Enjoy the earliest known footage of the great Daniel Johnston performing live
“I believe in God, and I certainly believe in the devil. There’s certainly a devil, and he knows my name.”—Daniel Johnston.
Daniel Johnston, a singer-songwriter and visual artist who is often described as the pioneer of the lo-fi outsider sub-genre to popular music, is a tormented yet deeply inspired creative soul.
Diagnosed with schizophrenia and bipolar disorder, Johnston spent large periods of his life in psychiatric institutions and, in many instances, the musician found a way to channel his inner demons through the creative form of his songwriting.
Having recorded music alone in his bedroom for the majority of his career, Johnston began experimenting in the late 1970s while using a $59 Sanyo monaural boombox and never looked back. Born and raised in California, Johnston packed his bags and moved to Austin, Texas, where he would begin to focus heavily on his music and started to gain a cult following.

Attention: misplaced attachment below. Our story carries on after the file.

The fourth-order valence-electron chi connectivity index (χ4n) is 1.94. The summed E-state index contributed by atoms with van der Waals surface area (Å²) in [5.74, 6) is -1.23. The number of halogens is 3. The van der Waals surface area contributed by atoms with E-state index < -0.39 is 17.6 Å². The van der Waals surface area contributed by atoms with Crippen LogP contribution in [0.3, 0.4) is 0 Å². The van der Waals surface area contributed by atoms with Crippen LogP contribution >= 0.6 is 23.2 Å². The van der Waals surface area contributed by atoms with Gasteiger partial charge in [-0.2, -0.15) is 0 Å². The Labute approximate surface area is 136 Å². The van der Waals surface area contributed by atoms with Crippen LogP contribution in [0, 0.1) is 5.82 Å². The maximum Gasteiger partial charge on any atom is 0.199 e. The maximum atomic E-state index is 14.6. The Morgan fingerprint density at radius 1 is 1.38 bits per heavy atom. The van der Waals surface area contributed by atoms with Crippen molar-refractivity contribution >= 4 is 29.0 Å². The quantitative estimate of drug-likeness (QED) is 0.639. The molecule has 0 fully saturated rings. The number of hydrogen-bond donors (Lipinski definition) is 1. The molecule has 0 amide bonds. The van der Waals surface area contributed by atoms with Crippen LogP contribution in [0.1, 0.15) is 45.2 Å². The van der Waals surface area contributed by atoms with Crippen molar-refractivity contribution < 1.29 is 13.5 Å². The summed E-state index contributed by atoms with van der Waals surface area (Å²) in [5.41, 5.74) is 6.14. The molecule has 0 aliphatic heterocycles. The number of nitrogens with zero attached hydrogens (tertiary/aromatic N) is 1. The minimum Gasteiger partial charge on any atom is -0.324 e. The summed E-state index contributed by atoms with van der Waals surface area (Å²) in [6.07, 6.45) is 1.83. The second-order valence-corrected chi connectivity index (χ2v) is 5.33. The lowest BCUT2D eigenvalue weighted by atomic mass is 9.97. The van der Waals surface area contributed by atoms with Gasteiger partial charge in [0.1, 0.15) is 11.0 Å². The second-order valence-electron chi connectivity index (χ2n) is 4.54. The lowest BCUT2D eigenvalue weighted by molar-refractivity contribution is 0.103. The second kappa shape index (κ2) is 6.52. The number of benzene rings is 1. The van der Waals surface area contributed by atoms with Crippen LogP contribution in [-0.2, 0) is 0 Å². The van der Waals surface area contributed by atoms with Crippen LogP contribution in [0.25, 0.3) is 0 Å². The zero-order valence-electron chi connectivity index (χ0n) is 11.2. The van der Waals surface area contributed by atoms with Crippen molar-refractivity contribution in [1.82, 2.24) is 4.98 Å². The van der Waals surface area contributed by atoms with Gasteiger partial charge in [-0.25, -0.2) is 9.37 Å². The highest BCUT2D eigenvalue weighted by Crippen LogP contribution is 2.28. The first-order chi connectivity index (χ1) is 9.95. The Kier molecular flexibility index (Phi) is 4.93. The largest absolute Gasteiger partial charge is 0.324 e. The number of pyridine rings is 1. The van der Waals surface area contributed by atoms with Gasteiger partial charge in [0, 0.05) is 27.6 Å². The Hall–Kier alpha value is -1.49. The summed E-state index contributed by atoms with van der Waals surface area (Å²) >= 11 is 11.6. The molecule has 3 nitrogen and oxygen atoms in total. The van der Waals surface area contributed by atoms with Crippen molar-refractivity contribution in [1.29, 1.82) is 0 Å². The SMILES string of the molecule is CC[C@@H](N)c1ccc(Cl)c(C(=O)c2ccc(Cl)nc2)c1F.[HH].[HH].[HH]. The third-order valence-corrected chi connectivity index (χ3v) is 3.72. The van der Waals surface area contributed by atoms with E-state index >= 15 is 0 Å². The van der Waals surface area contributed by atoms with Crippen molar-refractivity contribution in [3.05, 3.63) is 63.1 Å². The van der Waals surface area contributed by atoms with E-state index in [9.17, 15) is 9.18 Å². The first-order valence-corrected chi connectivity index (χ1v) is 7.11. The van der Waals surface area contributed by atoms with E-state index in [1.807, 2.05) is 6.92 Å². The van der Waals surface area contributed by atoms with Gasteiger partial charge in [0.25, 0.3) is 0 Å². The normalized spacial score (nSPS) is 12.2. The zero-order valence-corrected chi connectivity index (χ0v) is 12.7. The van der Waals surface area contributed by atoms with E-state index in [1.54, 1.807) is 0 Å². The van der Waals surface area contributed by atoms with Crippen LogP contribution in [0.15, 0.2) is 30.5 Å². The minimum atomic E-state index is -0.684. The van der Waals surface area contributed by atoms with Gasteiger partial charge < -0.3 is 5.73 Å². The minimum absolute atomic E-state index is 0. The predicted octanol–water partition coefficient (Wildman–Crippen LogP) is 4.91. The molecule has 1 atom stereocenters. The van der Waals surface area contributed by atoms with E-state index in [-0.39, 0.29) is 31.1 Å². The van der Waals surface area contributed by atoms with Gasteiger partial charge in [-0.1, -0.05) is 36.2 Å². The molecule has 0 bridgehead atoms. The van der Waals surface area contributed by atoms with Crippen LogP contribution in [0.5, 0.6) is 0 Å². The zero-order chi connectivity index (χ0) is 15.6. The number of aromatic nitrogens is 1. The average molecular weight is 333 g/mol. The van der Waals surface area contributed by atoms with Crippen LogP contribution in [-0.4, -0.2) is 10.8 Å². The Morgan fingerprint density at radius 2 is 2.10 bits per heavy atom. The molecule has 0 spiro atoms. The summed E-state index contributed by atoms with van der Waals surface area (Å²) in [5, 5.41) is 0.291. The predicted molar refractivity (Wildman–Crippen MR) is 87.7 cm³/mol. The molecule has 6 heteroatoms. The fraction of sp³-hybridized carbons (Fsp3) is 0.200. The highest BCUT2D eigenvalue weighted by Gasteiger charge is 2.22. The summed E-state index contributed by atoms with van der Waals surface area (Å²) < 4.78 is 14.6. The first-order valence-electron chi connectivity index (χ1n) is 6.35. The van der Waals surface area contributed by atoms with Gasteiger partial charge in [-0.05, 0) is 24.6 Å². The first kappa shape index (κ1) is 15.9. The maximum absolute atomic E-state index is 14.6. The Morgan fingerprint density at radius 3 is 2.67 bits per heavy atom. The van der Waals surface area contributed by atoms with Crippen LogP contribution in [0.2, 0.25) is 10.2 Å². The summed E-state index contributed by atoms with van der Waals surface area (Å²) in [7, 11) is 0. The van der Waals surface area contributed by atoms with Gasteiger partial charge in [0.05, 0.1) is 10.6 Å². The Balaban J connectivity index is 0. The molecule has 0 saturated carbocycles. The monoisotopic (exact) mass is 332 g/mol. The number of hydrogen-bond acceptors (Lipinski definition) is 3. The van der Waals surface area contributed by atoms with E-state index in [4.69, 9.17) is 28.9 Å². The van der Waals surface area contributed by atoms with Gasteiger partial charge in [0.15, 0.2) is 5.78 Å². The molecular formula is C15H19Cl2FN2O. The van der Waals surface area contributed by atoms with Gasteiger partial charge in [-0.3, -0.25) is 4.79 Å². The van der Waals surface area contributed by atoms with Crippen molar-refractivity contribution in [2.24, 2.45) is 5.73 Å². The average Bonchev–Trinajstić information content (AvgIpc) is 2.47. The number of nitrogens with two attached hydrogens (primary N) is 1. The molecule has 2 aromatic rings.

Balancing his time work and home life, Johnston would work full time at a McDonalds in Texas and return to his apartment to read comics and record music in his home studio. As he battled against depression, he found an innate ability to connect with audiences with his pure, honest and childlike creations. Johnston once said: “I’ve got something to live for, because I always wanted to be an artist; I always wanted to be famous.”
By 1985 he had self-released nine studio albums and, despite not being commercially well known, his locals shows in Texas usually resulted in sell out crowds. Catching the attention of MTW, Johnston was booked to perform in a 1985 episode of their program The Cutting Edge, a television show with triumphed performers from Austin’s ‘New Sincerity’ music scene.
Entering the stage to rapturous applause, a fresh-faced and wonderfully awkward Johnston smiles to the camera and launches into a rendition of ‘I Live My Broken Dreams’ with the aid his guitar. Frequent glances into the camera offer a glimpse into the sincerity in his eyes, a view of a man with troubles far beyond his own control.
Buoyed by encouragement from the crowd—as his voice appears to crack emotionally—Johnston rolls through his first major television performance with the same honesty as he has done for the entirety of his life.